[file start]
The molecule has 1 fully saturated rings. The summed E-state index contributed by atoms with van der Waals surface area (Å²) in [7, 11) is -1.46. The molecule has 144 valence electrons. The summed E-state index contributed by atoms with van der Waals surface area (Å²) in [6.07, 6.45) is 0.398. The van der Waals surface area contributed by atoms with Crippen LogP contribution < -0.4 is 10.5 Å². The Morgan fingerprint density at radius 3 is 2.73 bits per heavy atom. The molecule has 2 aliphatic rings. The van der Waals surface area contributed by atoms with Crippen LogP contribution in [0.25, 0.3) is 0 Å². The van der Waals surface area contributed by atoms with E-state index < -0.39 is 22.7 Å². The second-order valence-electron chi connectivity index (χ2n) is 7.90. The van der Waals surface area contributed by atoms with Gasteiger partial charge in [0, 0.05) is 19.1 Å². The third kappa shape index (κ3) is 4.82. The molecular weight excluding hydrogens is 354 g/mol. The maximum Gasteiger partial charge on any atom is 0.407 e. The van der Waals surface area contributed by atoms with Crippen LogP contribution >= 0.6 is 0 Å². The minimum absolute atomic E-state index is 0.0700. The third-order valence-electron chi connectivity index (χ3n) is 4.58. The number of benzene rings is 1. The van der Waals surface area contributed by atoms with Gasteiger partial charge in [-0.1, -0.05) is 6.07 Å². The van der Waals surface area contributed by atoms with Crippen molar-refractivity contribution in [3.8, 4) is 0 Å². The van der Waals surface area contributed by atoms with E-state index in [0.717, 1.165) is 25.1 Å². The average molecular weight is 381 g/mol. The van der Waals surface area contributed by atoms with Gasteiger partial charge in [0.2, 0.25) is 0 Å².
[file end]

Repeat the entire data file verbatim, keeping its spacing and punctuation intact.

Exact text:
The molecule has 1 fully saturated rings. The summed E-state index contributed by atoms with van der Waals surface area (Å²) in [7, 11) is -1.46. The molecule has 144 valence electrons. The summed E-state index contributed by atoms with van der Waals surface area (Å²) in [6.07, 6.45) is 0.398. The van der Waals surface area contributed by atoms with Crippen LogP contribution < -0.4 is 10.5 Å². The Morgan fingerprint density at radius 3 is 2.73 bits per heavy atom. The molecule has 2 aliphatic rings. The van der Waals surface area contributed by atoms with Crippen LogP contribution in [0.25, 0.3) is 0 Å². The van der Waals surface area contributed by atoms with E-state index < -0.39 is 22.7 Å². The second-order valence-electron chi connectivity index (χ2n) is 7.90. The van der Waals surface area contributed by atoms with Gasteiger partial charge in [0, 0.05) is 19.1 Å². The third kappa shape index (κ3) is 4.82. The molecular weight excluding hydrogens is 354 g/mol. The maximum Gasteiger partial charge on any atom is 0.407 e. The van der Waals surface area contributed by atoms with Crippen LogP contribution >= 0.6 is 0 Å². The minimum absolute atomic E-state index is 0.0700. The third-order valence-electron chi connectivity index (χ3n) is 4.58. The number of benzene rings is 1. The van der Waals surface area contributed by atoms with Gasteiger partial charge in [-0.1, -0.05) is 6.07 Å². The van der Waals surface area contributed by atoms with Crippen molar-refractivity contribution in [3.8, 4) is 0 Å². The van der Waals surface area contributed by atoms with E-state index in [0.717, 1.165) is 25.1 Å². The average molecular weight is 381 g/mol. The van der Waals surface area contributed by atoms with Gasteiger partial charge in [0.2, 0.25) is 0 Å².